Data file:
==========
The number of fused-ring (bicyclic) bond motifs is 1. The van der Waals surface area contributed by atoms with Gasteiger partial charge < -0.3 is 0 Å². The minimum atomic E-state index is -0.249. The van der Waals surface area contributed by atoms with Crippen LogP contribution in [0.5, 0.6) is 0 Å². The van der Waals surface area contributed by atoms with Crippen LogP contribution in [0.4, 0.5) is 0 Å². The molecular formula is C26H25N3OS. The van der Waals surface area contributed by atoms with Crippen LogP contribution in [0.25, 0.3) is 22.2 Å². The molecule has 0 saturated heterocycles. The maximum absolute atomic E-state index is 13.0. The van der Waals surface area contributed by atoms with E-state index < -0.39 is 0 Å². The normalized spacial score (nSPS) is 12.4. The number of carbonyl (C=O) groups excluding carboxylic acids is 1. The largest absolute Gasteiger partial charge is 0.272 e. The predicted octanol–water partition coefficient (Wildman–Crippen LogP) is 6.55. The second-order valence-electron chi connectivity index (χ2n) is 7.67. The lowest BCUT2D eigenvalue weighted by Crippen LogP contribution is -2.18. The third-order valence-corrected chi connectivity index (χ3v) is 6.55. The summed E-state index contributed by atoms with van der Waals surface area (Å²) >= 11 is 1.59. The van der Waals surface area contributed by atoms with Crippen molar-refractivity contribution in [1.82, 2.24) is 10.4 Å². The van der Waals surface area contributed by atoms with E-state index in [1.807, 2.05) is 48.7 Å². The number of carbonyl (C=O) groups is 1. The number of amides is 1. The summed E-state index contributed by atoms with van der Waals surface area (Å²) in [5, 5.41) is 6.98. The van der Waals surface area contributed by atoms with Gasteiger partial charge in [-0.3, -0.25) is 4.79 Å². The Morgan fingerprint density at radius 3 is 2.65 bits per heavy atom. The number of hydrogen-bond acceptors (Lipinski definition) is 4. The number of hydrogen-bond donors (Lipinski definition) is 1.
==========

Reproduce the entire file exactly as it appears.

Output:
The number of fused-ring (bicyclic) bond motifs is 1. The van der Waals surface area contributed by atoms with Gasteiger partial charge < -0.3 is 0 Å². The minimum atomic E-state index is -0.249. The van der Waals surface area contributed by atoms with Crippen LogP contribution in [0.5, 0.6) is 0 Å². The van der Waals surface area contributed by atoms with Crippen LogP contribution in [0.4, 0.5) is 0 Å². The molecular formula is C26H25N3OS. The van der Waals surface area contributed by atoms with Crippen LogP contribution in [0.25, 0.3) is 22.2 Å². The molecule has 0 saturated heterocycles. The maximum absolute atomic E-state index is 13.0. The van der Waals surface area contributed by atoms with E-state index < -0.39 is 0 Å². The normalized spacial score (nSPS) is 12.4. The number of carbonyl (C=O) groups excluding carboxylic acids is 1. The largest absolute Gasteiger partial charge is 0.272 e. The predicted octanol–water partition coefficient (Wildman–Crippen LogP) is 6.55. The second-order valence-electron chi connectivity index (χ2n) is 7.67. The lowest BCUT2D eigenvalue weighted by Crippen LogP contribution is -2.18. The third-order valence-corrected chi connectivity index (χ3v) is 6.55. The summed E-state index contributed by atoms with van der Waals surface area (Å²) >= 11 is 1.59. The van der Waals surface area contributed by atoms with Crippen molar-refractivity contribution in [1.82, 2.24) is 10.4 Å². The van der Waals surface area contributed by atoms with E-state index in [1.807, 2.05) is 48.7 Å². The number of carbonyl (C=O) groups is 1. The number of amides is 1. The summed E-state index contributed by atoms with van der Waals surface area (Å²) in [5, 5.41) is 6.98. The van der Waals surface area contributed by atoms with Gasteiger partial charge in [-0.3, -0.25) is 4.79 Å². The Morgan fingerprint density at radius 3 is 2.65 bits per heavy atom. The number of hydrogen-bond acceptors (Lipinski definition) is 4. The number of hydrogen-bond donors (Lipinski definition) is 1.